Lobuche to Gorak Shep

After speaking with a German man (a doctor from Colon, Germany) for over two hours last night I come to realise I do not even know his name. In fact this is a common thing here in the mountains, that names are not important, only if you are going up or down and what you can recommend to everyone else.

I woke at 4.30am with a splitting headache at the base of my skull. Some say first sign of altitude sickness, I say I miss my pillow. The pillows up here are like concrete! I manage only to doze until 6.30am when we resume the quick dress and pack the porter bag. The second we appear Lucky is off with it. We stay for breakfast: chapatti and vegemite and hot lemon and head off.

The track, if you can call it that, is prblematic and like walking, hopping anf jumping, through a rocky river bed. The rocks range from slippery pebbles to soccer size balls to boulders. It is treacherous and I am happy to say for walking purpose that I hate rocks! The weather is cold and as we climb we start to see walls of dirt covered ice. They are glaciers covered in earth and will slowly make their way down the valley. Three quarters of the way there we start to get a few flakes of snow and as we round our last hurdle we see the EBC glacier and first and foremose, Gorak Shep, home for the next two nights. We have made it.

Gorak Shep is about three to four large lodges built on the edge of the valley and in front of what looks like a football sized sandy beach. It’s a weird site. We have lunch and unpack in our very un-spacious room and have a nap. When I wake I can no longer see the mountain range because it is snowing. It is like a dream sequence from a movie. Everything is still and slowly becomes a frosty white. A little pink bird flutters and flits in between the snow flakes and two ponies wander up a hill.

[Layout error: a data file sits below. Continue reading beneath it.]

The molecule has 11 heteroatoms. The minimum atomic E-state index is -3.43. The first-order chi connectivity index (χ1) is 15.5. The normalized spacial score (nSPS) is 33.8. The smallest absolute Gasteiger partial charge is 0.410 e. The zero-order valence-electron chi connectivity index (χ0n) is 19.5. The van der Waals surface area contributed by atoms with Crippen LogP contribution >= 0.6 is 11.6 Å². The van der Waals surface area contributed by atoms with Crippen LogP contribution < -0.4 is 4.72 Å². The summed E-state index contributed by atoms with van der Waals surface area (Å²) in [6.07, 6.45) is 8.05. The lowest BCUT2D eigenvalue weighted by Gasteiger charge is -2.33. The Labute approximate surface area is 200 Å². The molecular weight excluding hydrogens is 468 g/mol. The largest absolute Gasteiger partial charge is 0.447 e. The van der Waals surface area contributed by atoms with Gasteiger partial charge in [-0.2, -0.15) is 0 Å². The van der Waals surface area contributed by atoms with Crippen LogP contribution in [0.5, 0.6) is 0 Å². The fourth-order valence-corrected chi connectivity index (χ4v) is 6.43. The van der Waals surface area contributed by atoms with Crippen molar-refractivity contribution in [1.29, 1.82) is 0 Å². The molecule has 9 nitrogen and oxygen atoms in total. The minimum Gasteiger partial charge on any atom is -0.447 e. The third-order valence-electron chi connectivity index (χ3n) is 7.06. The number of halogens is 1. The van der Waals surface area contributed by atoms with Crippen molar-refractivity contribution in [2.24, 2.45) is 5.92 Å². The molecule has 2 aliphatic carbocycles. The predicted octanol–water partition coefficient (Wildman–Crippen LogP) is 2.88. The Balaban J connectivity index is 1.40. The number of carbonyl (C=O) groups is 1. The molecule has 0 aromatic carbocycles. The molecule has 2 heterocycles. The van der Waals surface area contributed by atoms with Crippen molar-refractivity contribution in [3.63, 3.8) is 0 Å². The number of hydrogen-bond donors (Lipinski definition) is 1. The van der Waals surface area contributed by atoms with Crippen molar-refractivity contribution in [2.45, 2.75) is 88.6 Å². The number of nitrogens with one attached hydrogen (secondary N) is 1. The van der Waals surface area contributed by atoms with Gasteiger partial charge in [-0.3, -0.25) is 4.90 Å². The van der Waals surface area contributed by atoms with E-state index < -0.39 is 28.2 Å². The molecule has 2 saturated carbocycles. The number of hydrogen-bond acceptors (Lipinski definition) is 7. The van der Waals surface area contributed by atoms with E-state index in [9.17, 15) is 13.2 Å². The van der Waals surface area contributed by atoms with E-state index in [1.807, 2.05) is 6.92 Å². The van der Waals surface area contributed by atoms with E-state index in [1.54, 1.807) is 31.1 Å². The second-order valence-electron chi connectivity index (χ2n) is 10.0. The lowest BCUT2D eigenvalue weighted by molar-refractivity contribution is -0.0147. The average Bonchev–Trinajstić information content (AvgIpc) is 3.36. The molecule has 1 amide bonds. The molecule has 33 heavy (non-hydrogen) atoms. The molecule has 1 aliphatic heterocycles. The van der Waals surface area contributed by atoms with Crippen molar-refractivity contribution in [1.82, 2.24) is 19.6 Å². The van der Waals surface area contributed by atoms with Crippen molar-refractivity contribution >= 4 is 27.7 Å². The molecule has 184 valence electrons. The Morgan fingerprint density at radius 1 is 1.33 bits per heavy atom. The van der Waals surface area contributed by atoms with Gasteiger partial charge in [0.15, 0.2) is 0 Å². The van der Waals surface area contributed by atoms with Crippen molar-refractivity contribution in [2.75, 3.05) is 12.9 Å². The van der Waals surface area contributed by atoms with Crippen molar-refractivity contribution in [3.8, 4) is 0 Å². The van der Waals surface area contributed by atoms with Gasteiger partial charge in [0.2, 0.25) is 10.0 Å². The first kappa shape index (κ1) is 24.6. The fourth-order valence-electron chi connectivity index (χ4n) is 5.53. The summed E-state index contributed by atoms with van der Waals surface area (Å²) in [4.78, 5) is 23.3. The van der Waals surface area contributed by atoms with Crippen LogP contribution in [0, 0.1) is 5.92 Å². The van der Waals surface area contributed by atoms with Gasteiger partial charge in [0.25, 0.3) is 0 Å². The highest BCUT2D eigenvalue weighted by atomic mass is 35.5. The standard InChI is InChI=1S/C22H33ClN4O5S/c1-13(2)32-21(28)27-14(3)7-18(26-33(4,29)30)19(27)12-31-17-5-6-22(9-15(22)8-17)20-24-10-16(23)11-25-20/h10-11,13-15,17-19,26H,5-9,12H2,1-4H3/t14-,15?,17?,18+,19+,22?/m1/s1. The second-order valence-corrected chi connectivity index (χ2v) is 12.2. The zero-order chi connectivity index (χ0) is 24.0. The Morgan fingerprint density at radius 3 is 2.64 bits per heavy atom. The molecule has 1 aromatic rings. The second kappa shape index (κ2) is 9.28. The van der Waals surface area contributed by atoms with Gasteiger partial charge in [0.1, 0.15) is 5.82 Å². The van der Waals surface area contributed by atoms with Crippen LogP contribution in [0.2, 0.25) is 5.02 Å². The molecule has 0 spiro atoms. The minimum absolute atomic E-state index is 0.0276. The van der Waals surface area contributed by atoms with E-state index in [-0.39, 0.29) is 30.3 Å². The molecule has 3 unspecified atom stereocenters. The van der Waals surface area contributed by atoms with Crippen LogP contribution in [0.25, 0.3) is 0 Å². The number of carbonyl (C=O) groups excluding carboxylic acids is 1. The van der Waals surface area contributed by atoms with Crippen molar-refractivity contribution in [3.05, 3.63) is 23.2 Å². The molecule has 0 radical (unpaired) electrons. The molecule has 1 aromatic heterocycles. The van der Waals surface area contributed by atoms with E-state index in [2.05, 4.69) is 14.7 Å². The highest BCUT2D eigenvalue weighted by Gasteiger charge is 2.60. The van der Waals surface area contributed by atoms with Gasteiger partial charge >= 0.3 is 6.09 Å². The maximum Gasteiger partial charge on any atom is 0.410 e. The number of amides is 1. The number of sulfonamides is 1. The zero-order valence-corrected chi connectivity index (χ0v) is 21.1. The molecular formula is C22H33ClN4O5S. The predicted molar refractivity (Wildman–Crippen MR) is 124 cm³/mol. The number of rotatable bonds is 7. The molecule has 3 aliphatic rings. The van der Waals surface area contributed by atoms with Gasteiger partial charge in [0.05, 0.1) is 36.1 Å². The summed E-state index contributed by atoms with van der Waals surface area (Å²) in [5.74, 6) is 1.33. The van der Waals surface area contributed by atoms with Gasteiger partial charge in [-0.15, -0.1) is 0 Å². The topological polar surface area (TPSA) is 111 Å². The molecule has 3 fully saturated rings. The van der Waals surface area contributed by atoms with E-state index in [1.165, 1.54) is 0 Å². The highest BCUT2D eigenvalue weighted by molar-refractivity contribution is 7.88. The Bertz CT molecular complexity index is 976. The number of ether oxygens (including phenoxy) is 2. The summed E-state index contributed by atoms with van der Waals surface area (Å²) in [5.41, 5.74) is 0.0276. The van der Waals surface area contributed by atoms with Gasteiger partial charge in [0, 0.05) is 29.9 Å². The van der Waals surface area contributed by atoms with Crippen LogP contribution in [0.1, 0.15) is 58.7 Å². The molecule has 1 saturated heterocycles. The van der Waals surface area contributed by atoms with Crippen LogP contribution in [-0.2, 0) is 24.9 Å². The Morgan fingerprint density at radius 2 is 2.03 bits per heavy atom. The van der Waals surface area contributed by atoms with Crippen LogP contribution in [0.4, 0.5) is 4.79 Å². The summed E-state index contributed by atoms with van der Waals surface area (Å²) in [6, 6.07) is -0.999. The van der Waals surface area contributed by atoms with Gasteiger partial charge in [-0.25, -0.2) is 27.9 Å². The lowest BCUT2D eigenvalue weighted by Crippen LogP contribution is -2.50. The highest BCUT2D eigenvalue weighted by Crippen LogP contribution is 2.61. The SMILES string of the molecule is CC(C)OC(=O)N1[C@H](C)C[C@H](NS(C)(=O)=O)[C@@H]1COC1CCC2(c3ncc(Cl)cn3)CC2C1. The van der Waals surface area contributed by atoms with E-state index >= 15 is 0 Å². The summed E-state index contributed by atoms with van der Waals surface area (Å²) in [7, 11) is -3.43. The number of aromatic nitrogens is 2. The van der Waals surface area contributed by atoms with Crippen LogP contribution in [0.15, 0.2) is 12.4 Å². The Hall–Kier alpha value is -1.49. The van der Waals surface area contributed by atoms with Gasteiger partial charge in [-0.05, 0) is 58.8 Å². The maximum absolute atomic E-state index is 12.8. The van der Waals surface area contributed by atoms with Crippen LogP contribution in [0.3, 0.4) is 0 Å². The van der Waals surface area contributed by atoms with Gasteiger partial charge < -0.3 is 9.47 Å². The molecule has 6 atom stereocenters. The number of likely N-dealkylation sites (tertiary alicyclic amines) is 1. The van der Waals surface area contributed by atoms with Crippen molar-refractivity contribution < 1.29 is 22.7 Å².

If the weather continues like this we will not be going anywhere. Whilst sitting in the dining room with about 40 other trekkers a group of about eight walk in after dark covered in snow. They have walked in the dark to get here in the blizzard and they are greeted like heroes. My headache splits my brain some more even though I have taken a truck load of pain killers. So I go to bed. I wake at 10pm in desperate need of the bathroom and as Brett has set the precedence for midnight peeing into a bottle (and it is still snowing) I decide to do the same. In very lady like fashion with my head lamp on I squat over the emergency pee bottle and pee. I feel like it is never ending and taking a look at how ridiculous I must seem begin to laugh. Fortunately I am a good aim and 500ml later I crawl back into bed shameless and humoured.

This entry was posted in Nepal.